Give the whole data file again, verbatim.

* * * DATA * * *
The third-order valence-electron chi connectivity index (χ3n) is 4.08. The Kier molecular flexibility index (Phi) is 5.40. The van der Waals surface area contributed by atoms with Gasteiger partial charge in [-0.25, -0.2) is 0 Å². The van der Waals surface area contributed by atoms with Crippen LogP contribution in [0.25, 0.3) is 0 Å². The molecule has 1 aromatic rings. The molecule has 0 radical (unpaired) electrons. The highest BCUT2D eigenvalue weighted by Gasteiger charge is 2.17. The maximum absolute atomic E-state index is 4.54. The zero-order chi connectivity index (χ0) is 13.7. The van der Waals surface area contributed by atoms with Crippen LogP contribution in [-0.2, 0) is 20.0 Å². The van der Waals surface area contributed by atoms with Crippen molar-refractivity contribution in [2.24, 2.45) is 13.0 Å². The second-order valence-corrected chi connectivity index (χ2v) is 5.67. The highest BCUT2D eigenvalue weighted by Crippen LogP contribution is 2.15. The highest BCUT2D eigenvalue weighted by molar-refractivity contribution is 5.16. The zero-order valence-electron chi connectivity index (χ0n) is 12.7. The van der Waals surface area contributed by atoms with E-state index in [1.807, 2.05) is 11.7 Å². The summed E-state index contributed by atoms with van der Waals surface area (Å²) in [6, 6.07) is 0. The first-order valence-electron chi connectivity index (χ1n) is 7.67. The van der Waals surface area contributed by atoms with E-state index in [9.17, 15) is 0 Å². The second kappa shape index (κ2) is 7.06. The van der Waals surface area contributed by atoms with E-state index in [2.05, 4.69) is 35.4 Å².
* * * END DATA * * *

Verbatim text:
The third-order valence-electron chi connectivity index (χ3n) is 4.08. The Kier molecular flexibility index (Phi) is 5.40. The van der Waals surface area contributed by atoms with Gasteiger partial charge in [-0.25, -0.2) is 0 Å². The van der Waals surface area contributed by atoms with Crippen LogP contribution in [0.25, 0.3) is 0 Å². The molecule has 1 aromatic rings. The molecule has 0 radical (unpaired) electrons. The highest BCUT2D eigenvalue weighted by Gasteiger charge is 2.17. The maximum absolute atomic E-state index is 4.54. The zero-order chi connectivity index (χ0) is 13.7. The van der Waals surface area contributed by atoms with Crippen LogP contribution in [-0.2, 0) is 20.0 Å². The van der Waals surface area contributed by atoms with Crippen molar-refractivity contribution in [2.24, 2.45) is 13.0 Å². The second-order valence-corrected chi connectivity index (χ2v) is 5.67. The highest BCUT2D eigenvalue weighted by Crippen LogP contribution is 2.15. The highest BCUT2D eigenvalue weighted by molar-refractivity contribution is 5.16. The zero-order valence-electron chi connectivity index (χ0n) is 12.7. The van der Waals surface area contributed by atoms with E-state index in [1.807, 2.05) is 11.7 Å². The summed E-state index contributed by atoms with van der Waals surface area (Å²) in [6, 6.07) is 0. The first-order valence-electron chi connectivity index (χ1n) is 7.67. The van der Waals surface area contributed by atoms with E-state index in [9.17, 15) is 0 Å². The second kappa shape index (κ2) is 7.06. The van der Waals surface area contributed by atoms with E-state index in [2.05, 4.69) is 35.4 Å².